Prime Minister Chris Hipkins says New Zealanders have woken up to the tragic news of the events that have been unfolding in the Wellington region as a result of a fatal fire.
Fire and Emergency has confirmed there were multiple fatalities at the Loafers Lodge on Adelaide Road in Newtown and said they were expecting that number to rise.
"I want to extend my condolences to those who have lost their lives and their families. I also want to, on behalf of the whole country, extend our support to the first responders who are on the scene, particularly our firefighters, our police, our ambulance services and others who are working to secure the situation, to get people out of the building, and to deal with the aftermath of this fire," Hipkins says.
"It is an absolute tragedy and it is a horrific situation.
"In the fullness of time, of course there will be a number of investigations about what has happened and why it happened but for now, the focus needs to be on dealing with the situation."
Hipkins says there will be ample opportunity to look at the incident in coming days, including multiple investigations from police on behalf of the coroner.
"I am sure there will be things that will need to be followed up as a result of those."
Hipkins says the latest advice from police is that it is fewer than 10 dead at this point. No specific number is available.
Crews were alerted at 12.12am to the blaze at the 92-room hostel.
Fifty-two people were taken out of the building and at least five were rescued from the roof, but others remain unaccounted for.
Five people were taken to hospital, two in a serious condition.
Answering questions about the hostel building, he says there had been a recent inspection.
"The Wellington City Council of course do building inspections for buildings of this nature. I understand that there was a recent building inspection but of course, that's probably a question better addressed to the council who would have the most up to date information about building inspections."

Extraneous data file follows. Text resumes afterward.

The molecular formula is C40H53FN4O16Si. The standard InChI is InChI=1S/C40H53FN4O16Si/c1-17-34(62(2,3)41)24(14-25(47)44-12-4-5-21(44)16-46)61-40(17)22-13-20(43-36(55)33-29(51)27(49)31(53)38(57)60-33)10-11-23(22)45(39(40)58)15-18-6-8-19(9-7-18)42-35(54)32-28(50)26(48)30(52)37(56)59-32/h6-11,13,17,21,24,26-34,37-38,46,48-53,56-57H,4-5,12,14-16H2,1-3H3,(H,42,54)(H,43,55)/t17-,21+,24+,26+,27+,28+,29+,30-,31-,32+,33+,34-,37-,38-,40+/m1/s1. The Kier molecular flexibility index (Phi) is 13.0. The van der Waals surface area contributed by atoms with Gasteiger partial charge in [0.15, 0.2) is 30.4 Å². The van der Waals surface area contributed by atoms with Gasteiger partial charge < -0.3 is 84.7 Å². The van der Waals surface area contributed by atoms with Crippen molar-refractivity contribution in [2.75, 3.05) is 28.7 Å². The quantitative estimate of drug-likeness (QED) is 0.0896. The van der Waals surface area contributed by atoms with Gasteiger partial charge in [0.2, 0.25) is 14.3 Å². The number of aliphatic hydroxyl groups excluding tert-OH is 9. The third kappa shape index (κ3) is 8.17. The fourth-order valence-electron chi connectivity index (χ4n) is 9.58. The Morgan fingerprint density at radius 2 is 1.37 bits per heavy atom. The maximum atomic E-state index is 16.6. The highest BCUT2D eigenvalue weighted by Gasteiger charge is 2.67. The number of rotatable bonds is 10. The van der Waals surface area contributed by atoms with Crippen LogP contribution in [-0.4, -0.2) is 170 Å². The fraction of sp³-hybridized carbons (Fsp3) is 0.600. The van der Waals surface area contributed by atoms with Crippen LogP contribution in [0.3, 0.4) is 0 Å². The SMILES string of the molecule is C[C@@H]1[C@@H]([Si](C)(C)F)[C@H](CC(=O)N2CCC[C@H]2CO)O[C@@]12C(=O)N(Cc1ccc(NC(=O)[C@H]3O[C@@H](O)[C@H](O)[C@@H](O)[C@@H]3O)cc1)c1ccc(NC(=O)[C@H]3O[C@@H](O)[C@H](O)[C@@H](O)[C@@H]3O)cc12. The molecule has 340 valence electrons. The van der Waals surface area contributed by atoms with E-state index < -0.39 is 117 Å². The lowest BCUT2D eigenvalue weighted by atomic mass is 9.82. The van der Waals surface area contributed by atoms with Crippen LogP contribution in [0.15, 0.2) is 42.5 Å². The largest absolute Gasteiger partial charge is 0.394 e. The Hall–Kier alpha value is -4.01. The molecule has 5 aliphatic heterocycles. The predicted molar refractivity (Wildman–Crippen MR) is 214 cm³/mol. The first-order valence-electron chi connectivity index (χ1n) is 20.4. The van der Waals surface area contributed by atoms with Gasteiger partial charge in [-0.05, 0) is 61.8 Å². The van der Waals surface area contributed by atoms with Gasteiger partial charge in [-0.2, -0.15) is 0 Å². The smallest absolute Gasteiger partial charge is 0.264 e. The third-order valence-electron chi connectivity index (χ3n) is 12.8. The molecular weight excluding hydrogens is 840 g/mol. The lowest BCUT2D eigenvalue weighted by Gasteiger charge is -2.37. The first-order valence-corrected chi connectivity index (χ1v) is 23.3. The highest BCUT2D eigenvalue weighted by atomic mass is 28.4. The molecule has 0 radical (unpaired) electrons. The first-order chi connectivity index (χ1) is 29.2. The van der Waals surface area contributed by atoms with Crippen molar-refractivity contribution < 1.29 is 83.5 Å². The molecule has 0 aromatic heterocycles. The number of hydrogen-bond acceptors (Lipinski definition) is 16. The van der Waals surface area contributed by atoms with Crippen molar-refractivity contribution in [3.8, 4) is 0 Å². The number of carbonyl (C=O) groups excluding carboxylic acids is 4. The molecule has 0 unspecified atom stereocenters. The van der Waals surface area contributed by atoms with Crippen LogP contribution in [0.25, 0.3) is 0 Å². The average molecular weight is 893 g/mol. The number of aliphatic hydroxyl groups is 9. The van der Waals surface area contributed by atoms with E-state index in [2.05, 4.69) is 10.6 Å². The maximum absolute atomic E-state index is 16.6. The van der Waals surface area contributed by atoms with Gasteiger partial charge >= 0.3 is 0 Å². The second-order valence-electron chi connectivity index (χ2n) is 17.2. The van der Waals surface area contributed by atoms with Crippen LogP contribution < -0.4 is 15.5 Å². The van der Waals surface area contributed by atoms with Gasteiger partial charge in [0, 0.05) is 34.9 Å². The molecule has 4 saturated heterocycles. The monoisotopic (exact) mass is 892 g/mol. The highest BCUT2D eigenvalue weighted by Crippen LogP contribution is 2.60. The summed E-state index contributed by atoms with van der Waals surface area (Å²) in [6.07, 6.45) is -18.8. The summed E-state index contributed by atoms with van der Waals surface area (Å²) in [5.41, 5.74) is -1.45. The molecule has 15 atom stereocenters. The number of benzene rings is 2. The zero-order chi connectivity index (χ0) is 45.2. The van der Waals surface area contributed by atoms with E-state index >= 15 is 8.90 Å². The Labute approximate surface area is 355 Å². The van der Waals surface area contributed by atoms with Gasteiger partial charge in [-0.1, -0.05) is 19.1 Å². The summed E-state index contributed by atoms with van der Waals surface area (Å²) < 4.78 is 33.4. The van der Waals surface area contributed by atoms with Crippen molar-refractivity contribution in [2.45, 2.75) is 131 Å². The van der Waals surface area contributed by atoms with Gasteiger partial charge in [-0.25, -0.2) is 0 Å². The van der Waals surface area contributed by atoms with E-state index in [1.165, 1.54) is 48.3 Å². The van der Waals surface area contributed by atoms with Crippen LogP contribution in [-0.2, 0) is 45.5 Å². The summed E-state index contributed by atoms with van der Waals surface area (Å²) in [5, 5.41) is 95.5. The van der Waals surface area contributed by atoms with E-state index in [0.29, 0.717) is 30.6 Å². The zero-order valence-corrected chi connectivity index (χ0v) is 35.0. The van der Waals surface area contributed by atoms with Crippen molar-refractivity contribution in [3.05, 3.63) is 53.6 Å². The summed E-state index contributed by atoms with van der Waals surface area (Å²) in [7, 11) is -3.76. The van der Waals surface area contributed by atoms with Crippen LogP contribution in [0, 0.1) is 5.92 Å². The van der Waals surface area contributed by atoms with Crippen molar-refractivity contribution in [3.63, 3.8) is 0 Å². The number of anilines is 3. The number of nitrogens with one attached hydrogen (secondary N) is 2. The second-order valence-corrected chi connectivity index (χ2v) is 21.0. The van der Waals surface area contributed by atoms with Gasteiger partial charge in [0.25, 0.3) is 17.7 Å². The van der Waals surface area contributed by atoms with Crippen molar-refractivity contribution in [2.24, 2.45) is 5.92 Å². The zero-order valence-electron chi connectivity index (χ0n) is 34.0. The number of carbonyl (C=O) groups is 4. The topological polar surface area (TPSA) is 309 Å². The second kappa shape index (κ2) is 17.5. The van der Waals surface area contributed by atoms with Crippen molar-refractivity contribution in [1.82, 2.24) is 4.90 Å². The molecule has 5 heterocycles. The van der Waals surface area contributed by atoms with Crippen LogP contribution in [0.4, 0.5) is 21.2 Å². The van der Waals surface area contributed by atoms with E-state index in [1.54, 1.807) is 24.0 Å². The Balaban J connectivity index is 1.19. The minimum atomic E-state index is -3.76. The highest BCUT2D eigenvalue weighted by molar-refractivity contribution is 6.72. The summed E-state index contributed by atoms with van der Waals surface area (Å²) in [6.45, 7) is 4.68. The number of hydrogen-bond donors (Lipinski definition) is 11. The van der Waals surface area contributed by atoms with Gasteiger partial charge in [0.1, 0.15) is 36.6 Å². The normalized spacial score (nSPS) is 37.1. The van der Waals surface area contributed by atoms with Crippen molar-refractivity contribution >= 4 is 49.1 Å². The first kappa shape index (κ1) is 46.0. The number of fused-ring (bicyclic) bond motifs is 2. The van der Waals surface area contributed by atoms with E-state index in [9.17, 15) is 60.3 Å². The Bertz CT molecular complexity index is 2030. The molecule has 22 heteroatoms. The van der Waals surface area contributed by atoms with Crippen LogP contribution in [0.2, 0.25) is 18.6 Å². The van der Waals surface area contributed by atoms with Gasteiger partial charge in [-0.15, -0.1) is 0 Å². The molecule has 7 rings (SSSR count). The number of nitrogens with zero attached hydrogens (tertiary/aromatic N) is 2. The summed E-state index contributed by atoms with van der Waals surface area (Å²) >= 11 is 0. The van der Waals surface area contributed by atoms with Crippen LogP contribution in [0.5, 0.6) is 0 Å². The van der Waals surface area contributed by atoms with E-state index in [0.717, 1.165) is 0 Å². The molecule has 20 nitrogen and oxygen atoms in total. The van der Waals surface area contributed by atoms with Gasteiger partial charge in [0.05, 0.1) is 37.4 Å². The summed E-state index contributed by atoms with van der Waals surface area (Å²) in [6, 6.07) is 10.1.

He says there could be quite a large number of buildings like this that do not have sprinkler systems.
"The building code does not require the retrofitting of sprinkler systems into existing older buildings, so there will be a number of buildings that fall into that category.
"For older buildings, there are fewer requirements than for newer buildings. People who have apartments and so on and older buildings that have been there for a long time, there may not be sprinklers required in those buildings."
On whether someone has broken the law, Hipkins says that's "purely hypothetical".
"We don't have any information on that at this point."
Hipkins is going down to provide support to those responding to the incident.
"It's a really difficult situation there. My visit is likely to be a relatively brief one, I do want to be able to provide support to those who have been dealing with a pretty tragic set of circumstances and let them know that the New Zealand community is behind them."
He also says the local members of Parliament Paul Eagle and Grant Robertson will be at the scene.
Eagle has already arrived and Robertson is on his way over there to make sure that all the support necessary is being provided to those people who have been evacuated, Hipkins says.
Hipkins says they need to understand what has happened, and making pre-emptive judgement calls before knowing what happened would be unwise.
He doesn't have any information on who the victims may be.
Hipkins says police are unable to access the building as the risk is too high.
He says they can't get the confirmed number of deaths until that happens.
But he understands a number of shift workers, MSD clients were living there. But he says, it's not currently used as emergency housing.
It's too early to talk about a government review into regulations, he says.
"Too early at this point, I think let's let them get the fire out, let's get an understanding of the nature of what we're dealing with. At this early stage I would never rule out doing something extra in terms of review, but there are a number of existing reviews that automatically kick in and it's important we allow these to happen and there's already legal processes that will kick in in a situation like this."
There will potentially be short-term hostel-type accommodation for people in a vulnerable situation.
"We will work very hard to make sure they have a roof over their head. We will make sure we work hard to make sure we have somewhere for them to stay."
Hipkins says some of the information he has received is coming through NEMA.
Fire and Emergency (FENZ) has pulled in resource from across the region to deal with event of this scale, Hipkins says.
"I want to acknowledge that this would have been an incredibly traumatic event to respond to for our first responders. These are people who put themselves in harms way on behalf of all of us on a regular basis and I just to acknowledge, whilst they train for these sorts of things, being confronted with the reality of it would have been incredibly difficult and I know the whole country would be grateful to them for their efforts and will be very supportive of their actions," Hipkins says about Fire and Emergency responders.